Grand Rapids DDA plan to give DeVos owned RDV Corp $317,000 tax abatement to redevelop Morton House put on hold
At this morning’s Downtown Development Authority (DDA) meeting, the members of the committee were scheduled to approve the recommendation that the DeVos/Rockford Construction redevelopment project of the old Morton House move forward.
I talked with DDA member Jim Talen who didn’t know why the RDV Corp redevelopment proposal was pulled from the agenda and City Staffer Eric Pratt said he couldn’t say why it was no longer on the agenda. When asked about if the matter would be on next month’s DDA agenda, Pratt said he didn’t know and that it might depend on Rockford Construction, which released a statement today, which we could not find on their website or online anywhere.
The Morton House used to provide housing for low-income residents in a federally subsidized program that served roughly 200 people for several decades.
The DDA staff recommendation was to offer the RDV Corp a 10-year tax abatement under what is know as OPRE, Obsolete Property Rehabilitation Exemption. Under such a plan, RDV Corp would not have to pay the estimated $31,700 property taxes per year or $317,000 over ten years.
The RDV Corp proposal is to redevelop the property to create what they referred to as 100 “market value residential units.” The reduction from 200 previous units would suggest that the housing units would be much bigger and target urban professionals. Indeed, the DDA estimates that said resident in the new RDV Corp facility would spend $2 million in the downtown area.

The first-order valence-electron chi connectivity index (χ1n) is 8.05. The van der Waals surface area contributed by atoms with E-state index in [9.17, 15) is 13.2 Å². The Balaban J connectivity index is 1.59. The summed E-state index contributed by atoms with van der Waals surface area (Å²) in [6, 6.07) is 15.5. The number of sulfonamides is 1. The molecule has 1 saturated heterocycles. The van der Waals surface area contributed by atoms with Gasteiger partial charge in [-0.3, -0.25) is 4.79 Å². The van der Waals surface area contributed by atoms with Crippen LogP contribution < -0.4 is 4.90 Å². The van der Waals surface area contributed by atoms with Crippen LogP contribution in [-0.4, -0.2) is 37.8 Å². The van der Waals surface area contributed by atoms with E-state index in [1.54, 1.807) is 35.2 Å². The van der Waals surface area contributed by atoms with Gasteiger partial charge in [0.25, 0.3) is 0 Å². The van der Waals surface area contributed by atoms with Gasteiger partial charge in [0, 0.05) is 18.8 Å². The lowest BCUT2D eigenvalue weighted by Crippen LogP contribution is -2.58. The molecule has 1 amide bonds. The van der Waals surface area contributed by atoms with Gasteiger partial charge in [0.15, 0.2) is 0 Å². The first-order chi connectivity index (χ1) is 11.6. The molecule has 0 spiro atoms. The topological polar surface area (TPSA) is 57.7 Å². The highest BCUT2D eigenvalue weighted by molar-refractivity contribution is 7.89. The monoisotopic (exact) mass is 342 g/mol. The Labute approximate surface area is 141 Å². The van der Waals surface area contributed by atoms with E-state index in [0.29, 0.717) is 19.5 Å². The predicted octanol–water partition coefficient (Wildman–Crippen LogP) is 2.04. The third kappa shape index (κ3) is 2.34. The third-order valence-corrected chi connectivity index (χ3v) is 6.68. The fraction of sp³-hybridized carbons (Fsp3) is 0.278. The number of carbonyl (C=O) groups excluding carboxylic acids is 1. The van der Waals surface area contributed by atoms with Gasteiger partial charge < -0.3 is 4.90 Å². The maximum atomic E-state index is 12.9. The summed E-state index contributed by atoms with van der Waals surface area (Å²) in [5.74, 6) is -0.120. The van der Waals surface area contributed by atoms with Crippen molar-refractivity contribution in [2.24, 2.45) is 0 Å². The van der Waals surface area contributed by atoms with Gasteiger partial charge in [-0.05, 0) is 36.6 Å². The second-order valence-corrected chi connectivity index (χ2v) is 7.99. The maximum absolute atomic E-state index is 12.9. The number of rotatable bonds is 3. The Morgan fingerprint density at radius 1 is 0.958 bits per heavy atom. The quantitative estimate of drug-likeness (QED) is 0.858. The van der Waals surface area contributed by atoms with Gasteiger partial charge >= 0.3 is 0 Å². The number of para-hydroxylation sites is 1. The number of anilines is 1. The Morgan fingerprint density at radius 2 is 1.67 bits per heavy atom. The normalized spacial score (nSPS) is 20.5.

On this matter the DDA document states:
The addition of 100 new market-rate residential units on Monroe Center will infuse approximately $2 M in annual consumer spending potential into the core of Downtown, which will grow the demand side of retail feasibility, again consistent with the goals Framework Plan.
Such comments reflect the trickle down theory of economics, that as long as people are spending money, some of it will trickle down to the rest of the community. However, we know that such notions don’t actually work and what is really happening in this case, the DeVos/Rockford Construction project to redevelop the old Morton House, is that the spending will benefit the downtown business owners, which is a small group of people, many of which have close ties to the DeVos family businesses – hotels, restaurant/bar, sports teams and of course ArtPrize.
Free Market for everyone else, not for us
Equally important in this story is the fact that despite the DeVos family commitment to the idea of the “free market,” they don’t often practice it themselves. Why would a corporation that promotes business solutions to social problems, meaning everyone should be an entrepreneur, accept massive tax subsidies from the City of Grand Rapids, when they in principle don’t want the government to interfere with the “free market?”
The truth is that the DeVos owned businesses have always welcomed massive tax breaks and subsidies for their business ventures, thus welcoming the Nanny state when it benefits them. When can working class people take advantage of the same kinds of tax breaks and subsidies for their contributions to society?
Some might argue that working class people already have “entitlements” in the form of Social Security and Medicaid, but those pale in comparison to corporate subsidies. In addition, the social benefits such as social security and Medicaid are constantly under attack by reactionary Think Tanks like the Mackinac Center for Public Policy and the Heritage Foundation, both of which have been recipients of DeVos funding.
The reality is that the free market is really something that the likes of DeVos want imposed on the general public, but not themselves. If most major corporations did not benefit from tax breaks, government subsidies and taxpayer funded services such as roads, most of them wouldn’t last in the real free market.